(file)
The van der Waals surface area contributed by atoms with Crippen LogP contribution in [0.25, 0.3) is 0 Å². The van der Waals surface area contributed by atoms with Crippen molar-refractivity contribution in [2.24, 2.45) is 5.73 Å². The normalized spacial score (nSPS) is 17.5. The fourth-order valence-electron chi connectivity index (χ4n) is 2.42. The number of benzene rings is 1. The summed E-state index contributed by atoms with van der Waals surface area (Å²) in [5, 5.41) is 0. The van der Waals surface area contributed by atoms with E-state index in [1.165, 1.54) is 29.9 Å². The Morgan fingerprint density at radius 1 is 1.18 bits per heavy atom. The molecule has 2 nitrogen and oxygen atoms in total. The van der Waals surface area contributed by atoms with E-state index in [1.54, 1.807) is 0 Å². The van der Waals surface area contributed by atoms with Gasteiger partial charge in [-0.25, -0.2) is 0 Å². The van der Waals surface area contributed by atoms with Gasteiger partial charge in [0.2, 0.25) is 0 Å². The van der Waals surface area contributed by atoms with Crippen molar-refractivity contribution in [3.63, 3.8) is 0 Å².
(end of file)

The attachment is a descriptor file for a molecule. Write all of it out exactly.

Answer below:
The van der Waals surface area contributed by atoms with Crippen LogP contribution in [0.25, 0.3) is 0 Å². The van der Waals surface area contributed by atoms with Crippen molar-refractivity contribution in [2.24, 2.45) is 5.73 Å². The normalized spacial score (nSPS) is 17.5. The fourth-order valence-electron chi connectivity index (χ4n) is 2.42. The number of benzene rings is 1. The summed E-state index contributed by atoms with van der Waals surface area (Å²) in [5, 5.41) is 0. The van der Waals surface area contributed by atoms with E-state index in [1.165, 1.54) is 29.9 Å². The Morgan fingerprint density at radius 1 is 1.18 bits per heavy atom. The molecule has 2 nitrogen and oxygen atoms in total. The van der Waals surface area contributed by atoms with E-state index in [1.54, 1.807) is 0 Å². The van der Waals surface area contributed by atoms with Gasteiger partial charge in [-0.25, -0.2) is 0 Å². The van der Waals surface area contributed by atoms with Gasteiger partial charge in [0.2, 0.25) is 0 Å². The van der Waals surface area contributed by atoms with Crippen molar-refractivity contribution in [3.63, 3.8) is 0 Å².